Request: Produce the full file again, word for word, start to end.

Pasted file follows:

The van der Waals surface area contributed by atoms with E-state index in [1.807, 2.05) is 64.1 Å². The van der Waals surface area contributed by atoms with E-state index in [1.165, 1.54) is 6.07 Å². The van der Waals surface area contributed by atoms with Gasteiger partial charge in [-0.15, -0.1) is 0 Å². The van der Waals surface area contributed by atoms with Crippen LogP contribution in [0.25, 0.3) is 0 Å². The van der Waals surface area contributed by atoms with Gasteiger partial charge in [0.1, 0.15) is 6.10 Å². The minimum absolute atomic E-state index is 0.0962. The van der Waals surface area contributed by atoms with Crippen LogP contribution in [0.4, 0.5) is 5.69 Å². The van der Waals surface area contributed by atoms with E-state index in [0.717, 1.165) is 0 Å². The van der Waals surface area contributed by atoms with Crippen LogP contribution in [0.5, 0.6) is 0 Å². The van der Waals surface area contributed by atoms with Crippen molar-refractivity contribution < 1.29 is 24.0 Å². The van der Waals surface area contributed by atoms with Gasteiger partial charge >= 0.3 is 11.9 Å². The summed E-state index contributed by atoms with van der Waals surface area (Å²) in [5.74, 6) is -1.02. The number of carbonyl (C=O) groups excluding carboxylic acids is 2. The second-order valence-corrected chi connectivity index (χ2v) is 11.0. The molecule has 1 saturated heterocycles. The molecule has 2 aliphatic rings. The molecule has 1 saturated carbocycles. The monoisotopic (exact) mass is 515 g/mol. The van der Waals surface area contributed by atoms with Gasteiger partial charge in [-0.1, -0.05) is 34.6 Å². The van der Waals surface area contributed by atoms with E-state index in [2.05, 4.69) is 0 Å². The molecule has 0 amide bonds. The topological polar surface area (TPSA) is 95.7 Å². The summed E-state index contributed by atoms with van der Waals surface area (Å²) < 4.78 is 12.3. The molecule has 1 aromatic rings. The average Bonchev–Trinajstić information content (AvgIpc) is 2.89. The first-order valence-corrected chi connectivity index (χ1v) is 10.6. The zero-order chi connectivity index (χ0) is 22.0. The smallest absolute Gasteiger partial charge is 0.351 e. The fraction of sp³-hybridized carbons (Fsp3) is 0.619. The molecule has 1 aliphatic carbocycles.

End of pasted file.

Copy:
The van der Waals surface area contributed by atoms with E-state index in [1.807, 2.05) is 64.1 Å². The van der Waals surface area contributed by atoms with E-state index in [1.165, 1.54) is 6.07 Å². The van der Waals surface area contributed by atoms with Gasteiger partial charge in [-0.15, -0.1) is 0 Å². The van der Waals surface area contributed by atoms with Crippen LogP contribution in [0.25, 0.3) is 0 Å². The van der Waals surface area contributed by atoms with Gasteiger partial charge in [0.1, 0.15) is 6.10 Å². The minimum absolute atomic E-state index is 0.0962. The van der Waals surface area contributed by atoms with Crippen LogP contribution in [0.4, 0.5) is 5.69 Å². The van der Waals surface area contributed by atoms with E-state index in [0.717, 1.165) is 0 Å². The van der Waals surface area contributed by atoms with Crippen LogP contribution in [0.5, 0.6) is 0 Å². The van der Waals surface area contributed by atoms with Crippen molar-refractivity contribution < 1.29 is 24.0 Å². The van der Waals surface area contributed by atoms with Gasteiger partial charge >= 0.3 is 11.9 Å². The summed E-state index contributed by atoms with van der Waals surface area (Å²) in [5.74, 6) is -1.02. The number of carbonyl (C=O) groups excluding carboxylic acids is 2. The second-order valence-corrected chi connectivity index (χ2v) is 11.0. The molecule has 1 saturated heterocycles. The molecule has 2 aliphatic rings. The molecule has 1 saturated carbocycles. The monoisotopic (exact) mass is 515 g/mol. The van der Waals surface area contributed by atoms with Gasteiger partial charge in [-0.1, -0.05) is 34.6 Å². The van der Waals surface area contributed by atoms with E-state index in [2.05, 4.69) is 0 Å². The molecule has 0 amide bonds. The topological polar surface area (TPSA) is 95.7 Å². The summed E-state index contributed by atoms with van der Waals surface area (Å²) < 4.78 is 12.3. The molecule has 1 aromatic rings. The average Bonchev–Trinajstić information content (AvgIpc) is 2.89. The first-order valence-corrected chi connectivity index (χ1v) is 10.6. The zero-order chi connectivity index (χ0) is 22.0. The smallest absolute Gasteiger partial charge is 0.351 e. The fraction of sp³-hybridized carbons (Fsp3) is 0.619. The molecule has 1 aliphatic carbocycles.